Freshman seminar encourages students to prioritize themselves

Chloe Chapel, [email protected]

Freshman year of college can be a lonely time for college students. Many students eat alone, study alone and go to events alone, which can have negative impacts on mental health. 

This can be discouraging for students as they are going through a major transitionary period in their lives. 

University Seminar is a class designed to help students deal with the struggles of coming to college while teaching them the ins and outs of being a student. 

While this class is helpful, it focuses more on academic growth rather than personal growth. 

In an effort to provide students with personal development tips, Delta Sigma Theta and Sigma Gamma Rho joined forces and hosted a freshman seminar last week. 

Unlike other freshman seminars, there were ice breakers, games, prizes and tips from older students. 

At first, some students were reluctant to stand up and introduce themselves during the icebreaker. However, after everyone was finished explaining a little bit about themselves, the tension slowly left.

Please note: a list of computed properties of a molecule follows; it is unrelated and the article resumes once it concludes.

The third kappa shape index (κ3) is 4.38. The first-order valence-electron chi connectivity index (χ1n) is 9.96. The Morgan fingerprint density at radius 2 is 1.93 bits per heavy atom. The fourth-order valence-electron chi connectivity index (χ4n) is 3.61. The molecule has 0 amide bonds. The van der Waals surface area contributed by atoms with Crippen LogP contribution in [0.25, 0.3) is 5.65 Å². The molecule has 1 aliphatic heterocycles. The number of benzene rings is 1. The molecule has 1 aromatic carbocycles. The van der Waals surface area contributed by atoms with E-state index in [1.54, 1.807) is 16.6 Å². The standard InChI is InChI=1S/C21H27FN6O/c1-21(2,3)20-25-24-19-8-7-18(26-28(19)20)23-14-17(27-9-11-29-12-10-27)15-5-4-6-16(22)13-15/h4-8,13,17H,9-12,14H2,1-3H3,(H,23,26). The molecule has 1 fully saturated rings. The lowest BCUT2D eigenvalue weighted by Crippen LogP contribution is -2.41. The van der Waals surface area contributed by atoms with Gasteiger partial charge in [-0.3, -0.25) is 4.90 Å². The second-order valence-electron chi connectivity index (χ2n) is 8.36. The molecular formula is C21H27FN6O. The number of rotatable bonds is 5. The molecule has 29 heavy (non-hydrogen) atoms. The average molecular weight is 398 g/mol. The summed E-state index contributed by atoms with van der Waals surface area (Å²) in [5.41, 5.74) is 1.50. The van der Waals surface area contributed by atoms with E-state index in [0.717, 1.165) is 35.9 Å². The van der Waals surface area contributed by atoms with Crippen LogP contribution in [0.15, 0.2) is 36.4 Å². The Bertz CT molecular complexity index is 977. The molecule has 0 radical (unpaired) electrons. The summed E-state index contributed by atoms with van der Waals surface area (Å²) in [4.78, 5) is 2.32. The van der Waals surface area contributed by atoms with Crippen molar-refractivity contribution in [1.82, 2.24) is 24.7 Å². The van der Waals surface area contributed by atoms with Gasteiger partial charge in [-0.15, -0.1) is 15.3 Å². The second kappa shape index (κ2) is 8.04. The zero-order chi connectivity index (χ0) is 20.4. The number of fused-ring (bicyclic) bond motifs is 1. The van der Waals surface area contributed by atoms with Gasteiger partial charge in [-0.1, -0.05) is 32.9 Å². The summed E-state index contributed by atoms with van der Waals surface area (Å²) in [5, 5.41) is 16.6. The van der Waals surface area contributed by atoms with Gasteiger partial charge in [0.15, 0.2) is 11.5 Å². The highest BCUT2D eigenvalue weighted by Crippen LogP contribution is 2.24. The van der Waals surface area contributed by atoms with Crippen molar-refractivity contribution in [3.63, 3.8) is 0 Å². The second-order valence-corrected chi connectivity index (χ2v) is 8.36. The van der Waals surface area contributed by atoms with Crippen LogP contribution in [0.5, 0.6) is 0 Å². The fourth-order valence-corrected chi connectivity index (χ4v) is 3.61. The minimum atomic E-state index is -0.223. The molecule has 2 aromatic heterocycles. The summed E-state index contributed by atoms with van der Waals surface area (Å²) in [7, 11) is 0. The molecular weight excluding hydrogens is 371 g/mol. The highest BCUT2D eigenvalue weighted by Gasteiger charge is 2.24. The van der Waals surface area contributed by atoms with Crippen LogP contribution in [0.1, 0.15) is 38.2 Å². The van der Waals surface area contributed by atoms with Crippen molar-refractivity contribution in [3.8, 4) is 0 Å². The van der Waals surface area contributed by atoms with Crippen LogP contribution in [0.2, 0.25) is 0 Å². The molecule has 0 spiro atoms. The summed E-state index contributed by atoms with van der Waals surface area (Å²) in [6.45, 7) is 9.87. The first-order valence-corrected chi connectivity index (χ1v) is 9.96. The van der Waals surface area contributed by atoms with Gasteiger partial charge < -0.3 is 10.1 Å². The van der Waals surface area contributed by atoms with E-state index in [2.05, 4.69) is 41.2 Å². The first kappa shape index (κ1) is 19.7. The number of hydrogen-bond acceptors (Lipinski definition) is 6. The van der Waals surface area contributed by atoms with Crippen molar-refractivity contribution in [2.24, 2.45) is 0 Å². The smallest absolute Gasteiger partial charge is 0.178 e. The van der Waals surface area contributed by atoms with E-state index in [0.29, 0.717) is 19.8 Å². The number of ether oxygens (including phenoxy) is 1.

After the first game that encouraged students to dance and mingle, all tension was gone. 

Kayla LaCoste, a member of Delta Sigma Theta, said events like these can feel awkward at first, so having games and icebreakers really helps break up some of the tension. 

“I feel like it’s super important to have games and ice breakers because it gets everyone involved and out their comfort zone,” LaCoste said. “The ice breaker we played during this event involved dancing and finding partners, […] which allowed me to get close with some of the freshmen.”

Sorority members also shared tips that have helped them throughout college. 

Many students emphasized the idea that self-care is just as important as school work. 

Megan Thomas, the president of Sigma Gamma Rho, said thriving in school goes beyond just school work—It starts with taking care of yourself. 

“It’s important to take care of yourself because you’re all you have. You’ll have your body whether you pass a class or not,” Thomas said. “Therefore, you should take care of yourself so you can continue to thrive in life outside of school.”

After students gave their tips, they played ULM-themed Jeopardy to help them learn more about the campus while getting to know each other. 

Destiny Gilmore, the president of Delta Sigma Theta, said events like these not only help freshmen interact but they also give sororities the chance to interact and work together. 

“You hardly see sororities working together as soon as you get to campus,” Gilmore said. “We wanted our first impression to new students to be welcoming and that it’s not just about strolling and dissing another sorority but working together to help those in our community.”